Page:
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'He should still be here with us.' Desmond Franklin's family speaks out after no charges filed in deadly shooting involving off-duty Cleveland officer

Their response comes after a grand jury deemed officer Jose Garcia acted in self defense when he shot Franklin on April 9.

CLEVELAND — The family of Desmond Franklin are offering a statement this morning following last week’s news that a Cuyahoga County grand jury had decided not to charge an off-duty Cleveland officer in his death. His family was joined by family attorney Stanley Jackson of The Cochran Firm to discuss next steps in finding justice.

As we reported last week, a grand jury deemed officer Jose Garcia acted in self defense when he shot Franklin on April 9. A juvenile, who was with Franklin when he was killed, reportedly confirmed he handed Franklin a gun, but could not confirm Garcia's account that Franklin pointed the gun at the officer before being shot.

Franklin's father offered the following comments at the beginning of the press conference: 

“We’re so overwhelmed with pain and hurting from the decision of the jury. Desmond was just 22 years old. A family of four, and it’s just so sad that his kids will not see him no more. He was a very well-loved young man, and it’s just so sad that we had to lose him in that way by someone who felt that they had the power to do so. I want you all to know that Desmond was a very good young man, despite what people are saying about him. He was funny, he was loving and he really cared a lot for his children. His brothers and sisters that sit here with me right now have been so emotional and so distraught that it just feels like a boulder is on my shoulders because we haven’t got justice for the murder of my son. He is still free and Desmond did not deserve that. I’m just lost at words with this outcome. I try my best to keep my head up and keep my son’s memory alive, but it’s hard day and night. Some nights I can’t sleep because I miss him so much. His family misses him. His children miss him. He should still be here with us; but at the hands of Jose Garcia on April 9 was just horrifying because that didn’t have to happen.”

We streamed their press conference live. You can watch the entire video in the player below:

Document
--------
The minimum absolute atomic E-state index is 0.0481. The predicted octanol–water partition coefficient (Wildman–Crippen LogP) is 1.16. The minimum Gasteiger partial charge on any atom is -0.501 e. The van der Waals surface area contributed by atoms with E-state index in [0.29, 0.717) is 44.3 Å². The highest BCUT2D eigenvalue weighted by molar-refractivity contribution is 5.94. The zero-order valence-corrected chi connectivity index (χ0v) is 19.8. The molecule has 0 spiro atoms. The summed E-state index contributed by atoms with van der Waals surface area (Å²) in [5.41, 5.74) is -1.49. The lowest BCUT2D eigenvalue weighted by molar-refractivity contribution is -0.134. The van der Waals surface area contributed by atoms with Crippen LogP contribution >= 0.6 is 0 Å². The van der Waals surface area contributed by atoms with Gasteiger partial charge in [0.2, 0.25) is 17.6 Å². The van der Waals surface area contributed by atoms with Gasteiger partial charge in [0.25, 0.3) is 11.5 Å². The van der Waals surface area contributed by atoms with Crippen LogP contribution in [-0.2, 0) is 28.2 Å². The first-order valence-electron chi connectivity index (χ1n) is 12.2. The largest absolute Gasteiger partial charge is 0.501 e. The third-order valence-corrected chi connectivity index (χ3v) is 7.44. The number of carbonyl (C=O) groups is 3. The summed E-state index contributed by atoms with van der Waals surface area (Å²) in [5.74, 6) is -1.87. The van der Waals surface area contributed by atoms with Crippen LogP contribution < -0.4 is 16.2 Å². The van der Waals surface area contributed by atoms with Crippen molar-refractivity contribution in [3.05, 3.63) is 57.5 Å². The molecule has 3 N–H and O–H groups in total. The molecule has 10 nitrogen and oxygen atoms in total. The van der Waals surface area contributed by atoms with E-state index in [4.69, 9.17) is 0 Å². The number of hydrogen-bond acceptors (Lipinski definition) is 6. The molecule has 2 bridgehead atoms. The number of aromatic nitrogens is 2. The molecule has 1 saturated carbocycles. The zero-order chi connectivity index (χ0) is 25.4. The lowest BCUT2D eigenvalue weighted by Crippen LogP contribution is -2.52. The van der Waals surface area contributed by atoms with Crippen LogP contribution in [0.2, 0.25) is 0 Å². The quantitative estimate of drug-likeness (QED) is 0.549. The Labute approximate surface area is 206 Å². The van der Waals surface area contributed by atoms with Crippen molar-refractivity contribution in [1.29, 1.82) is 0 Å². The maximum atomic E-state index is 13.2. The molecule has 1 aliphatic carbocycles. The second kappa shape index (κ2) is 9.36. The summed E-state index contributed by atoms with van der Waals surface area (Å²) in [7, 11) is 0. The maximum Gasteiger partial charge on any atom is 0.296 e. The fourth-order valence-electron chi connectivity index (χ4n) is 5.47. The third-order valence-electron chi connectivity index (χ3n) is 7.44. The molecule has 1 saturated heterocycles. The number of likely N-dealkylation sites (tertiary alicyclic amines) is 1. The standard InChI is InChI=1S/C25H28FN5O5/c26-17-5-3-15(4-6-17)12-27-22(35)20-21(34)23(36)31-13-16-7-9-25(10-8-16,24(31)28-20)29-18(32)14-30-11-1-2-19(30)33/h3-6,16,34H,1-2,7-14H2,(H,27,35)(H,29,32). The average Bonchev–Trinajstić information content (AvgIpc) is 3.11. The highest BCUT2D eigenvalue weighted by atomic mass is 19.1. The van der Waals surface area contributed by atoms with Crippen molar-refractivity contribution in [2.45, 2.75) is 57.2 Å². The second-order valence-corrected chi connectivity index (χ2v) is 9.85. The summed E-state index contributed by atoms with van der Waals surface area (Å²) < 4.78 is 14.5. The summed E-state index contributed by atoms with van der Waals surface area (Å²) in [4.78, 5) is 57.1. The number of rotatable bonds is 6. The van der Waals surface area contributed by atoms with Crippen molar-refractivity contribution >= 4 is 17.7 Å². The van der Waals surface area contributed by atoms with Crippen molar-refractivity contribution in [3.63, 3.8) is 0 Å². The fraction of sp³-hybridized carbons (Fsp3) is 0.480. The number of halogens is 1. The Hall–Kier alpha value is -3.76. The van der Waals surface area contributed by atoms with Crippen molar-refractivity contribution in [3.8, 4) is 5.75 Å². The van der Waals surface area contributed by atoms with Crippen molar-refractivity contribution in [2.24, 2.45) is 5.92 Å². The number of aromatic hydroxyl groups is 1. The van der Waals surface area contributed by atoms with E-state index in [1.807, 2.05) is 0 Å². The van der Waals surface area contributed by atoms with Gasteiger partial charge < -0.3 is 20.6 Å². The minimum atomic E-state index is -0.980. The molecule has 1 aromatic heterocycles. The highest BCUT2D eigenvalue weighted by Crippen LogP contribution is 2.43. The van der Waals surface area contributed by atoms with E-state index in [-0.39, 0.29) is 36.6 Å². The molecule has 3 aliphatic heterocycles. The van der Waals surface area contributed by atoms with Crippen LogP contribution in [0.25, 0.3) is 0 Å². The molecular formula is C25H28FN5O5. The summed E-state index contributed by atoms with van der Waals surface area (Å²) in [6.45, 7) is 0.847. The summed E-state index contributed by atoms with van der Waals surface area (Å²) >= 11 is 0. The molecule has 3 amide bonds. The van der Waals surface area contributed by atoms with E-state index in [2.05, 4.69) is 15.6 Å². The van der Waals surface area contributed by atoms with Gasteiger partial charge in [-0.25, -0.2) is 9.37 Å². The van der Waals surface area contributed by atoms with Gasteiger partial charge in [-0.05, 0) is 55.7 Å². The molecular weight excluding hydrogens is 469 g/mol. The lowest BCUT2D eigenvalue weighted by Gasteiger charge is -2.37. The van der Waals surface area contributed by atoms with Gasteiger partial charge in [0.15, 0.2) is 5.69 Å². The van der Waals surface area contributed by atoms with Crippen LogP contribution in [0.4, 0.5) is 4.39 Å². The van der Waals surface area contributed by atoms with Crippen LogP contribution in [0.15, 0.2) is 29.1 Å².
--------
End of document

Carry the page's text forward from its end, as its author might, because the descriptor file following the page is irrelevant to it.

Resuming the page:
RELATED: Grand jury files no charges in case of Desmond Franklin, who was shot and killed by off-duty Cleveland officer

The firm vowed to continue their investigation in the continued pursuit of justice on behalf of Franklin's family, including the possibility of a civil suit.

“We do not agree with the findings of the grand jury. We believe that there was evidence that was not presented correctly, and there was evidence that was not presented at that grand jury that would’ve assisted the grand jury in making a decision to charge Jose Garcia with murder," an attorney with The Cochran firm said during the press conference Wednesday. "We are very concerned about that. We believe that is probably the reason that Jose Garcia was not charged. This family is very disappointed. They’ve lost their loved one. We lost a member of our community on April 9.”

The attorney also outlined these five facts, which he said were determined through their investigation of the incident:

  • Franklin did not fire a shot.
  • Franklin did not brandish a gun.
  • Franklin’s passenger in the vehicle did not brandish a gun.
  • No shots were fired from Franklin’s vehicle toward Garcia.
  • Videos show Garcia firing into Franklin’s car.

“In that shooting, Jose Garcia shot five times at Desmond Franklin and his passenger," the attorney said. "Not once did Desmond Franklin or the passenger return fire. Not once in any of those videos do you see that Desmond Franklin has brandished -- or do you see a gun in view in his car. What you do see, is you can see Jose Garcia brandishing the gun and you can also see him firing the gun. You can also see the spark, a flash, in those videos from the gun. At some point, you have to say to yourself with all those things being a factor: ‘How does Jose Garcia walk away without being charged with murder?’”

Attorney General Dave Yost said last week that "[Franklin's] death, under the law, is not the result of a criminal act," while calling the incident a tragedy. "We reach no conclusion about civil liability."

According to investigators, Garcia was driving to work when he saw Franklin and the juvenile stealing a pack of soda from a box truck outside the Convenient Food Mart on Forestdale Avenue (the drinks were later found in Franklin's vehicle). A "verbal exchange" occurred with the juvenile corroborating Garcia's statement that he asked for his gun.

Multiple witnesses corroborated "portions" of the account, and Franklin's loaded gun was found inside his vehicle. However, none could back up Garcia's claim of having the weapon pointed at him, so the AG's office relied on mostly "circumstantial" evidence in regards to that detail, such as Franklin's driving and reports of witnesses seeing him reach behind him for an object before being shot.

Since Garcia was not acting in any official capacity as a police officer, the investigation was conducted as it would be for any private citizen. Under Ohio law, Ohio prosecutors were required to disprove Garcia's claim that he did not act in self defense, and the grand jury felt they weren't able to do so.

Garcia is a four-year veteran of the Cleveland Division of Police and has three prior complaints against him, although none were for excessive force. He has been on restricted duty for the last 10 months while the city conducts its own administrative review.

RELATED: Family demands release of surveillance video connected to 19-year-old man's shooting death involving CMHA officer

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